Charges Filed in $42.5 Million Claims Conference Fraud

By Uriel Heilman (JTA)

Published November 09, 2010.
  • Print
  • Share Share

The U.S. Attorney’s Office in New York is announcing charges against 17 people for participating in a $42.5 million fraud at the Claims Conference.

Details of the charges will be disclosed at a 1 p.m. news conference Tuesday by the U.S. Attorney for the Southern District of New York.

Officials at the Claims Conference, which acts as a pass-through to distribute more than $400 million per year from Eastern European governments directly to survivors, discovered late last year that it had paid out at least $7 million in pension payments dating back as far as 1980 to 202 imposters who used fraudulent documents to file claims for payments.

In July, the Claims Conference notified recipients of the money that their payments were being suspended and that they had 90 days either to return all the money they had received or appeal the suspension.

Claims Conference officials first noticed a year ago that several claimants had falsified information to receive payments from the Hardship Fund, an account established by the German government to give one-time payments of roughly $3,000 to those who fled the Nazis as they moved east through Germany.

A further internal investigation revealed that more fraudulent claimants received payments from the organization’s Article 2 fund, through which the German government gives pension payments of roughly $375 per month to those who spent either six months minimum in a concentration camp or at least 18 months in a Jewish ghetto in hiding or living under a false identity to avoid the Nazis.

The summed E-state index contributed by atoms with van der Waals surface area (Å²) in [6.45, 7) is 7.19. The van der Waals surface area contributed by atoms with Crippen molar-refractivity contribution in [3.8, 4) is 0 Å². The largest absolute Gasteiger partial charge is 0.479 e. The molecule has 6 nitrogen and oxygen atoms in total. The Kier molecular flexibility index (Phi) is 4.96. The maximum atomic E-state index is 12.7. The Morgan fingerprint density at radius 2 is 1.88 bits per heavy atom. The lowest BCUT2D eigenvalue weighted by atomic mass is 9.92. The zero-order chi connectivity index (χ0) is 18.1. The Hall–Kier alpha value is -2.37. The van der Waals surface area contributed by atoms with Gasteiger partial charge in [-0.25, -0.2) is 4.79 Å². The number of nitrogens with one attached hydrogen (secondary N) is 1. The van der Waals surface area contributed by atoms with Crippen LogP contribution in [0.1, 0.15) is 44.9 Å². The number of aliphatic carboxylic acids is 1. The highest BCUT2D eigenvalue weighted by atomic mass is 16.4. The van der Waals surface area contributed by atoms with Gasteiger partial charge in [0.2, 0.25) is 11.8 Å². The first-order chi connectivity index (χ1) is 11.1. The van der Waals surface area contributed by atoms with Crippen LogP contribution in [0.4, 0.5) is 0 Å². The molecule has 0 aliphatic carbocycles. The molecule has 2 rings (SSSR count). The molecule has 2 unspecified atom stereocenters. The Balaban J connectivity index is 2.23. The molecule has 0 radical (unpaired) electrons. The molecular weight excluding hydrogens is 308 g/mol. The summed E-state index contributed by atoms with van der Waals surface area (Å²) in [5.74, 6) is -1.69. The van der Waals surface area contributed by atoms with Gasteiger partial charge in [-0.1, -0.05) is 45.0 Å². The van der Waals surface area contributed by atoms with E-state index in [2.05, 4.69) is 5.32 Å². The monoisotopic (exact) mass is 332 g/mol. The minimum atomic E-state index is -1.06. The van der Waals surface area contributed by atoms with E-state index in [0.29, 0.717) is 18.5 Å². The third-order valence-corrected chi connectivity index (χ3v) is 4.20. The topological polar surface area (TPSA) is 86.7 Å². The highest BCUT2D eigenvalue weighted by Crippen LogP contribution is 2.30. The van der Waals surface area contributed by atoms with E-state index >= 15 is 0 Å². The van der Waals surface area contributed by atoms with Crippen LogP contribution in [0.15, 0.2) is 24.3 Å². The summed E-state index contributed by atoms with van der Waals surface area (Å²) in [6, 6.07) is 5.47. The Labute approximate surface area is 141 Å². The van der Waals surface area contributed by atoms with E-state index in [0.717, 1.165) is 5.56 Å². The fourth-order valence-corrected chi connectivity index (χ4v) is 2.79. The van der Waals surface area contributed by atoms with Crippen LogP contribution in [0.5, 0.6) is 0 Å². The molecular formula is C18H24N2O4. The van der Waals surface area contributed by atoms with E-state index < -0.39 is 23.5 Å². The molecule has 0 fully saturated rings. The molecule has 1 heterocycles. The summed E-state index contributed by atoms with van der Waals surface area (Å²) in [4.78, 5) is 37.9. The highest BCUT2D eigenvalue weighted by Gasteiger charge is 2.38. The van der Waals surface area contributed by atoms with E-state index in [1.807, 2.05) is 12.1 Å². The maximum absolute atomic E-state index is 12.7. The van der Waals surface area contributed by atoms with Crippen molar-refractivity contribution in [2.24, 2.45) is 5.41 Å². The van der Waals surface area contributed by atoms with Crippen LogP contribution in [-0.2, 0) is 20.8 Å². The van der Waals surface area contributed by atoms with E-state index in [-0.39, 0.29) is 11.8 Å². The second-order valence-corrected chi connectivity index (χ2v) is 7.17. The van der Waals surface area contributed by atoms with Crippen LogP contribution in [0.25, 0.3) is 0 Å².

Conference officials said they immediately notified the FBI and the U.S. Attorney’s Office, and discussed the matter in meetings with the German government. The Federal Bureau of Investigation and the Claims Conference are continuing to investigate the matter.

“We are determined to get to the bottom of this,” Gregory Schneider, the executive vice president of the Claims Conference, told JTA over the summer. “We have worked very closely with law enforcement.”






Find us on Facebook!
  • When is a legume not necessarily a legume? Philologos has the answer.
  • "Sometime in my childhood, I realized that the Exodus wasn’t as remote or as faceless as I thought it was, because I knew a former slave. His name was Hersh Nemes, and he was my grandfather." Share this moving Passover essay!
  • Getting ready for Seder? Chag Sameach! http://jd.fo/q3LO2
  • "We are not so far removed from the tragedies of the past, and as Jews sit down to the Seder meal, this event is a teachable moment of how the hatred of Jews-as-Other is still alive and well. It is not realistic to be complacent."
  • Aperitif Cocktail, Tequila Shot, Tom Collins or Vodka Soda — Which son do you relate to?
  • Elvis craved bacon on tour. Michael Jackson craved matzo ball soup. We've got the recipe.
  • This is the face of hatred.
  • What could be wrong with a bunch of guys kicking back with a steak and a couple of beers and talking about the Seder? Try everything. #ManSeder
  • BREAKING: Smirking killer singled out Jews for death in suburban Kansas City rampage. 3 die in bloody rampage at JCC and retirement home.
  • Real exodus? For Mimi Minsky, it's screaming kids and demanding hubby on way down to Miami, not matzo in the desert.
  • The real heroines of Passover prep aren't even Jewish. But the holiday couldn't happen without them.
  • Is Handel’s ‘Messiah’ an anti-Semitic screed?
  • Meet the Master of the Matzo Ball.
  • Pierre Dulaine wants to do in his hometown of Jaffa what he did for kids in Manhattan: teach them to dance.
  • "The first time I met Mick Jagger, I said, 'Those are the tackiest shoes I’ve ever seen.'” Jewish music journalist Lisa Robinson remembers the glory days of rock in her new book, "There Goes Gravity."
  • from-cache

Would you like to receive updates about new stories?




















We will not share your e-mail address or other personal information.

Already subscribed? Manage your subscription.